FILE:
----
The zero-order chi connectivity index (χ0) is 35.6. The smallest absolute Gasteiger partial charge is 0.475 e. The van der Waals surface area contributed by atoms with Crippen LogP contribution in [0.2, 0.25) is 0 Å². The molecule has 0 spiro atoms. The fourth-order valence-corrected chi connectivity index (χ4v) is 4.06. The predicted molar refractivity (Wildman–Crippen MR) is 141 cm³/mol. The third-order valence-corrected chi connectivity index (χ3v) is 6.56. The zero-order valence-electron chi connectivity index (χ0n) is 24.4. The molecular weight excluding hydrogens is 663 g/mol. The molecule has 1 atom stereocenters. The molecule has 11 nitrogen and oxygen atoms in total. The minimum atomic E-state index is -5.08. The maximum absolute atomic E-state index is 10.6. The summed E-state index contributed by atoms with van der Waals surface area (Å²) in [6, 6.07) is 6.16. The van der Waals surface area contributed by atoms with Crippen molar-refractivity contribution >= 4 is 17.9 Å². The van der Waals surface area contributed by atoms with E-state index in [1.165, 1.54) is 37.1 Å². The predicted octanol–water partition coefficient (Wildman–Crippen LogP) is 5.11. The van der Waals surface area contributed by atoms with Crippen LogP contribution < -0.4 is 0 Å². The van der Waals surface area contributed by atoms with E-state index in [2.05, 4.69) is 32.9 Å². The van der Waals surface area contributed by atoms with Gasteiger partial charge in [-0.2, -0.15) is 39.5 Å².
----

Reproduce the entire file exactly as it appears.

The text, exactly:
The zero-order chi connectivity index (χ0) is 35.6. The smallest absolute Gasteiger partial charge is 0.475 e. The van der Waals surface area contributed by atoms with Crippen LogP contribution in [0.2, 0.25) is 0 Å². The molecule has 0 spiro atoms. The fourth-order valence-corrected chi connectivity index (χ4v) is 4.06. The predicted molar refractivity (Wildman–Crippen MR) is 141 cm³/mol. The third-order valence-corrected chi connectivity index (χ3v) is 6.56. The zero-order valence-electron chi connectivity index (χ0n) is 24.4. The molecular weight excluding hydrogens is 663 g/mol. The molecule has 1 atom stereocenters. The molecule has 11 nitrogen and oxygen atoms in total. The minimum atomic E-state index is -5.08. The maximum absolute atomic E-state index is 10.6. The summed E-state index contributed by atoms with van der Waals surface area (Å²) in [6, 6.07) is 6.16. The van der Waals surface area contributed by atoms with Crippen molar-refractivity contribution >= 4 is 17.9 Å². The van der Waals surface area contributed by atoms with E-state index in [1.165, 1.54) is 37.1 Å². The predicted octanol–water partition coefficient (Wildman–Crippen LogP) is 5.11. The van der Waals surface area contributed by atoms with Crippen LogP contribution < -0.4 is 0 Å². The van der Waals surface area contributed by atoms with E-state index in [2.05, 4.69) is 32.9 Å². The van der Waals surface area contributed by atoms with Gasteiger partial charge in [-0.2, -0.15) is 39.5 Å².